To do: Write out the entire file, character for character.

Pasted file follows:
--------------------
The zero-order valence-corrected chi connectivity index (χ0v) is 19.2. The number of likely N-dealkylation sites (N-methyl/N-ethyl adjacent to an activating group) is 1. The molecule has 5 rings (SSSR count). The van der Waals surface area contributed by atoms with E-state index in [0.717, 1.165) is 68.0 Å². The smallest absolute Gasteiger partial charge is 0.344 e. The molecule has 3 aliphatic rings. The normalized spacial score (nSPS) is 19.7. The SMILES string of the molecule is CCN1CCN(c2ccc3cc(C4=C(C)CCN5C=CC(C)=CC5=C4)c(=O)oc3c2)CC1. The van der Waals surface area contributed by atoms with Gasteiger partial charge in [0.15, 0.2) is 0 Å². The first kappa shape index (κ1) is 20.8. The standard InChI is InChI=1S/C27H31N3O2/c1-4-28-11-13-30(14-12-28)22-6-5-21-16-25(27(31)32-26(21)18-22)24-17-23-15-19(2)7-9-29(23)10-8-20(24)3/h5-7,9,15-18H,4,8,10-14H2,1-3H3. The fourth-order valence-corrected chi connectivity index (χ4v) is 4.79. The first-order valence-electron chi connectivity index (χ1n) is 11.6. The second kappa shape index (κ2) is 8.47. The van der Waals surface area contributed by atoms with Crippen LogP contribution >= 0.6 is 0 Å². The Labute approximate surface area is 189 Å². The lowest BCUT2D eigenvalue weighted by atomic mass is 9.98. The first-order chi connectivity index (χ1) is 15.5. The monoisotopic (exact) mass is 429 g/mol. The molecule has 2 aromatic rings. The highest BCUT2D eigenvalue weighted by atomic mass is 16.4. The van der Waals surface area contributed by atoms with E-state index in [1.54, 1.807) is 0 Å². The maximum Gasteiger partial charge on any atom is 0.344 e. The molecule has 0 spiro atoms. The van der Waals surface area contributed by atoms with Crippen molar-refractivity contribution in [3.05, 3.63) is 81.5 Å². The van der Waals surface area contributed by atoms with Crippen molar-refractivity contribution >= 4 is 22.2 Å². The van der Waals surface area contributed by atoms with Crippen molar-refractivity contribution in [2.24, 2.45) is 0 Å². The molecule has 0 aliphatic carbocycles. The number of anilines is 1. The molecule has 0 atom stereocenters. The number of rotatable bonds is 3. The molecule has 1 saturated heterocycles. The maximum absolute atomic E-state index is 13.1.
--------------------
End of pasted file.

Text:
The zero-order valence-corrected chi connectivity index (χ0v) is 19.2. The number of likely N-dealkylation sites (N-methyl/N-ethyl adjacent to an activating group) is 1. The molecule has 5 rings (SSSR count). The van der Waals surface area contributed by atoms with E-state index in [0.717, 1.165) is 68.0 Å². The smallest absolute Gasteiger partial charge is 0.344 e. The molecule has 3 aliphatic rings. The normalized spacial score (nSPS) is 19.7. The SMILES string of the molecule is CCN1CCN(c2ccc3cc(C4=C(C)CCN5C=CC(C)=CC5=C4)c(=O)oc3c2)CC1. The van der Waals surface area contributed by atoms with Gasteiger partial charge in [0.15, 0.2) is 0 Å². The first kappa shape index (κ1) is 20.8. The standard InChI is InChI=1S/C27H31N3O2/c1-4-28-11-13-30(14-12-28)22-6-5-21-16-25(27(31)32-26(21)18-22)24-17-23-15-19(2)7-9-29(23)10-8-20(24)3/h5-7,9,15-18H,4,8,10-14H2,1-3H3. The fourth-order valence-corrected chi connectivity index (χ4v) is 4.79. The first-order valence-electron chi connectivity index (χ1n) is 11.6. The second kappa shape index (κ2) is 8.47. The van der Waals surface area contributed by atoms with Crippen LogP contribution >= 0.6 is 0 Å². The Labute approximate surface area is 189 Å². The lowest BCUT2D eigenvalue weighted by atomic mass is 9.98. The first-order chi connectivity index (χ1) is 15.5. The monoisotopic (exact) mass is 429 g/mol. The molecule has 2 aromatic rings. The highest BCUT2D eigenvalue weighted by atomic mass is 16.4. The van der Waals surface area contributed by atoms with E-state index in [1.54, 1.807) is 0 Å². The maximum Gasteiger partial charge on any atom is 0.344 e. The molecule has 0 spiro atoms. The van der Waals surface area contributed by atoms with Crippen molar-refractivity contribution in [3.05, 3.63) is 81.5 Å². The van der Waals surface area contributed by atoms with Crippen molar-refractivity contribution >= 4 is 22.2 Å². The van der Waals surface area contributed by atoms with Crippen molar-refractivity contribution in [2.24, 2.45) is 0 Å². The molecule has 0 aliphatic carbocycles. The number of anilines is 1. The molecule has 0 atom stereocenters. The number of rotatable bonds is 3. The molecule has 1 saturated heterocycles. The maximum absolute atomic E-state index is 13.1.